Speaking about what promises to be a hotly election next year, President Mwai Kibaki recently advised Kenyans to “eat politicians’ money if it is offered”, but to vote with their heads.
Last year Uganda’s opposition leader Dr Kizza Besigye made the same argument during the campaigns for the presidential elections early in the year. And, indeed, African voters have shown themselves to be cynical and cold hearted. Stories of politicians going into debt and “pouring money”, but losing the election nevertheless, then running mad, are not uncommon.
The idea that money does NOT always buy you the heart of the person you give it to is the basis of free enterprise and, indeed, some elements of democracy – you accept the leadership and enjoy the benefits from the policies of a president who is elected by the majority, even though you don’t like him or her.
Thus, if I own a shop or a pub, I will take your money, sell you what you want, but still detest you.
The sharp edge of this happens in the prostitution industry. A sex worker doesn’t have to love the men she sells her services to – she wouldn’t be able to function if she did so.
So just how far does this “neutral” or “amoral” role of money go? Some evangelical churches, for example, reject tithe from “sinners”. The idea being that if the money was obtained “immorally”, then it can never be clean even if, for example, it was used to buy food for a hungry child.
A naughty veteran Ugandan journalist, the late David Musoke, told my favourite dirty-versus-clean money joke to me many years ago.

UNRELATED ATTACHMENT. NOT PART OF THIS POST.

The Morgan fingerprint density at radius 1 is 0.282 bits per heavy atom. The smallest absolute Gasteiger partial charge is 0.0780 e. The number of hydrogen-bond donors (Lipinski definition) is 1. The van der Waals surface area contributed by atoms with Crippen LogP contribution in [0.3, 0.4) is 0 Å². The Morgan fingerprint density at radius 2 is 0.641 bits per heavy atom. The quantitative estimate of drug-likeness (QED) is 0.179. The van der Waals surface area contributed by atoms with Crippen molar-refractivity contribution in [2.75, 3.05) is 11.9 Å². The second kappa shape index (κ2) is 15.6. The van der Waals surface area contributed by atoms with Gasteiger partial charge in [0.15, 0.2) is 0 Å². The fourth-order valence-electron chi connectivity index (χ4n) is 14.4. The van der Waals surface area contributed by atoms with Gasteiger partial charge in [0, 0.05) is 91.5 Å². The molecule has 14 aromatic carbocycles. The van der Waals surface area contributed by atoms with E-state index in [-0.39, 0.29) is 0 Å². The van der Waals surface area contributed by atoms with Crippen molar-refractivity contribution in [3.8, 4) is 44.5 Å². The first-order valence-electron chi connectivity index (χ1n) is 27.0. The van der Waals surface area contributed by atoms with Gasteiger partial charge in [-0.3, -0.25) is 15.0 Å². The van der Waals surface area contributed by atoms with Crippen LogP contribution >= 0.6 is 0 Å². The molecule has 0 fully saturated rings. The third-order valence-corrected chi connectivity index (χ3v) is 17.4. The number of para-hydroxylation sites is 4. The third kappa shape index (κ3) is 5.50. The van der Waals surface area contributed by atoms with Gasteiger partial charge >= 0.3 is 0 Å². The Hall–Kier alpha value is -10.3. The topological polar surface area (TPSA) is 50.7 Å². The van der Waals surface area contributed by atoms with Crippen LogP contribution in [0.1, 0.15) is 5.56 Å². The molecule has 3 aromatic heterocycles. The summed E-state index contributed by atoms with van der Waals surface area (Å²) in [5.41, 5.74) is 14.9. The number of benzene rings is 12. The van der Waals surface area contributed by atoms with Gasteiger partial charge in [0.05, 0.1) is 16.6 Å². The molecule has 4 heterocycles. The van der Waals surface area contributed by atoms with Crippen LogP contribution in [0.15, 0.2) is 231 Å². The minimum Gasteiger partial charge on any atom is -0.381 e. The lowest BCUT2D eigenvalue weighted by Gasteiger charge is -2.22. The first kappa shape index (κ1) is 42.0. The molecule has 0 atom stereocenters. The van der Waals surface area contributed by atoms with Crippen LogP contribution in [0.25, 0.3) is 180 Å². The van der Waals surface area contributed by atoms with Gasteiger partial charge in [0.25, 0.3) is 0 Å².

A Catholic and Protestant bishop appeared on a TV talk show. The presenter asked the Protestant bishop if he would accept to rehabilitate the church from money given by a prostitute.
The Protestant bishop was outraged: “That is money made from sin, it is dirty, I would never accept it”, he said.
Then he asked the Catholic bishop the same question:
“Who am I to judge the Lord’s plan”, said the Catholic bishop; “All things on Earth are placed there by God. It is him who knows best. I would take the money”.
Some years ago, Uganda’s President Yoweri Museveni used to say that the Bible had spoken on this dilemma. Somewhere the Bible says (I don’t know where in the good book), he would claim, “I am with you, not of you”. That is the equivalent, as the expression goes, of sleeping in the same bed and having different dreams.
I doubt though that this dilemma is really resolved. For example, taken too seriously, it would undermine the obligation of citizenship – e.g. you don’t have to love or give back to your country, even though you do well by it.
Or, you can claim to be both a tribalist and nationalist. And, corruption would be justified, if the proceeds were put to good use, like building a hospital.
Perhaps, Kibaki and Besigye’s advice applies everywhere else except in the area they recommended – politics.
• email@example.com / twitter@cobbo3